ClearWay Minnesota(SM) exhibit shares inspiring stories of Minnesotans who
struggled to quit
MINNEAPOLIS, June 18 /PRNewswire/ -- In smoke-free Minnesota, five Minnesotans who personally struggled to go smoke-free are sharing their stories, from the time they started smoking to their state of physical and emotional well-being today. Their inspiring stories will be showcased in ClearWay Minnesota's traveling photo essay exhibit today at the IDS Crystal Court in Minneapolis.
The exhibit celebrates the efforts of Minnesotans who used QUITPLAN(R) Services, ClearWay Minnesota's free, professional stop-smoking programs that have helped more than 12,000 Minnesotans successfully quit tobacco since 2001.
Those visiting the exhibit will also have an opportunity see how their own faces could become wrinkled and discolored if they smoked for years. ClearWay Minnesota will be providing free demonstrations of age-progression software for visitors to experience.
"We are coming up on the one-year anniversary of the statewide smoke-free law and want Minnesotans to know where they can find help to successfully quit smoking," said David Willoughby, ClearWay Minnesota's Chief Executive Officer. "We are proud to share stories of Minnesota quitters through this photo exhibit. We hope it offers inspiration and a solution to others battling the addiction."
Five smokers' journeys
The Minnesotans featured are:
-- Randy Frazier: As a Twin Cities high school student Randy tried a cigarette offered from a buddy for the first time while at a soccer game. From that point forward he smoked on and off for 30 years, finding no success in his attempts to quit. Now, as a grandfather of three, he has discovered the once-phantom "new baby smell" after quitting the habit for good with the help of the QUITPLAN Helpline.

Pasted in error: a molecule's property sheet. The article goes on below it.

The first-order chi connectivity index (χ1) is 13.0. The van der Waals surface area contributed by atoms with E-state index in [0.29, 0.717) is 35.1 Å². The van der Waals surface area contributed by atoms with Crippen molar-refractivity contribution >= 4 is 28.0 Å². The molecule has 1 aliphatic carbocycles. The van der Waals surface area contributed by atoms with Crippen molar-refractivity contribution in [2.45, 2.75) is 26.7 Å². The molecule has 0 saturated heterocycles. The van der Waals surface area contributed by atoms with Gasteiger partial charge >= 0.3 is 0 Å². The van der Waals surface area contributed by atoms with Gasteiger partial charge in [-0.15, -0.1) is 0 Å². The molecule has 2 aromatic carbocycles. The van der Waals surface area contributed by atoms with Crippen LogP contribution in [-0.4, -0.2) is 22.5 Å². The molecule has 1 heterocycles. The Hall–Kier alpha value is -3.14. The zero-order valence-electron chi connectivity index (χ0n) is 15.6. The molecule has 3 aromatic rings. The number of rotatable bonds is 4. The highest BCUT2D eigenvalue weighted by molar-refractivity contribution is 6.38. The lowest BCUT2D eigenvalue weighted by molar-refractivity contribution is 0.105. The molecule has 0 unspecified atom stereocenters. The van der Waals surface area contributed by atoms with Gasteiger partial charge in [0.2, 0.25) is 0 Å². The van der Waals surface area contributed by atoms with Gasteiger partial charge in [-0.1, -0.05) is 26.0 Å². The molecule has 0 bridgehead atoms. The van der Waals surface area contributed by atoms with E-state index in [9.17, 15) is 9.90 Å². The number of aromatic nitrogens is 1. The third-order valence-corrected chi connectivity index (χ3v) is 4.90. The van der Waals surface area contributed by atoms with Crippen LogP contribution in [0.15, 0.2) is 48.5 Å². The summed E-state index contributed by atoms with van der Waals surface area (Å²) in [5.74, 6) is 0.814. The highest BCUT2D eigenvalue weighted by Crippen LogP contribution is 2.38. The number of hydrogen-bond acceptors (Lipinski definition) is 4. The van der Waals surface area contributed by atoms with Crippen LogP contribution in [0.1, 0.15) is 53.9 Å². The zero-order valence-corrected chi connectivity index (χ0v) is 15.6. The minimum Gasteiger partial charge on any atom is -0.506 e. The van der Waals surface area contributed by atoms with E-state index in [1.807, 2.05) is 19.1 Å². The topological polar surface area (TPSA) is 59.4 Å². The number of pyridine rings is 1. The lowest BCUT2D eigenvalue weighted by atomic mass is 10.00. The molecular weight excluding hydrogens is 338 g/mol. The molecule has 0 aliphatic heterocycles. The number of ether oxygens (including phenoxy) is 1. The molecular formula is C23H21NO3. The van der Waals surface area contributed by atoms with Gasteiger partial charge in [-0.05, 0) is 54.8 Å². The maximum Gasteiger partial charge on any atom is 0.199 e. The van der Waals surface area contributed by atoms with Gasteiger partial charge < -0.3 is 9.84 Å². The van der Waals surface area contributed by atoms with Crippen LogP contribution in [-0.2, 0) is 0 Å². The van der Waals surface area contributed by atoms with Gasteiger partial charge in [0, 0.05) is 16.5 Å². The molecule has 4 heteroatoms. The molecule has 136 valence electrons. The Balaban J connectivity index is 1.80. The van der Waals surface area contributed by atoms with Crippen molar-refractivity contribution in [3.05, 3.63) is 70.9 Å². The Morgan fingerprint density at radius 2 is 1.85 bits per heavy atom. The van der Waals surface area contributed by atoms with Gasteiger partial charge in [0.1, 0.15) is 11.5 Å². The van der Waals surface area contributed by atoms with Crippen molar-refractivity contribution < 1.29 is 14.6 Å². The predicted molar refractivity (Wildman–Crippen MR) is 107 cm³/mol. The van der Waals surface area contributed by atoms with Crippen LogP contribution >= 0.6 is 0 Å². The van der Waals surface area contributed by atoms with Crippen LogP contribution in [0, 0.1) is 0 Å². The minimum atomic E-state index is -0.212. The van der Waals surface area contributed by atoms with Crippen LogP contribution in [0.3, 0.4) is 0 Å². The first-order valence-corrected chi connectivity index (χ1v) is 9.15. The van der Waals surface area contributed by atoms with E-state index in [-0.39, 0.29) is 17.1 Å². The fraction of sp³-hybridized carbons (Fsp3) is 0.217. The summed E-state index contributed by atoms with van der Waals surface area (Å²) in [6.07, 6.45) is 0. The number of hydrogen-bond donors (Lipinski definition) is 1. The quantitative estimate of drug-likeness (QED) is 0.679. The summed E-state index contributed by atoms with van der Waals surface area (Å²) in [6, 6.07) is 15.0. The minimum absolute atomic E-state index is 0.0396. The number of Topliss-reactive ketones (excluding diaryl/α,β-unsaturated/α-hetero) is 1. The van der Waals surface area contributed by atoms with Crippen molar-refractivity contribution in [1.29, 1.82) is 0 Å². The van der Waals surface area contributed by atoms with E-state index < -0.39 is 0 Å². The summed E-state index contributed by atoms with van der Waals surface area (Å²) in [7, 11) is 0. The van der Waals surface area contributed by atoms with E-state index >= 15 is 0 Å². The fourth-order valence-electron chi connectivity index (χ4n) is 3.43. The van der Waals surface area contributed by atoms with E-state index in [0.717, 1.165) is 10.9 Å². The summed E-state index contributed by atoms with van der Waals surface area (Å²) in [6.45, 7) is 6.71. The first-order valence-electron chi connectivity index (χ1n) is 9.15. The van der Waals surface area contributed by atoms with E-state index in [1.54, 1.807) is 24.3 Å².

-- Sandra Fynboh: On prom night, at the age of 17, Sandra couldn't resist her first cigarette offer -- the cigarette gave her something to do with her hands. As she struggled to support herself and her two small children, she used more and more cigarettes to cope with stress. Wanting to be a good role model for her children, she found the power to quit smoking through the QUITPLAN Helpline and now keeps her hands occupied with her glasswork.
-- Yvonne Kennedy: Persuaded by friends to try a cigarette at age 12, she continued smoking for 16 years, even through the births of five children. She quit for six months during her last pregnancy when she learned she was having twins -- but, as soon as they were born, she had another cigarette in the hospital. Years later, when her own health began to suffer, she found support through a QUITPLAN Center with one-to-one counseling.
-- Mark Struthers: A pack-a-day smoker for 20 years, he decided to quit one Sunday morning while sitting at his home computer, smoking a cigarette and reading a list of lung cancer symptoms online. As a career counselor who helps other people plan for the future, he found reassurance talking to a QUITPLAN Center counselor who helped him map out a plan to end his tobacco use.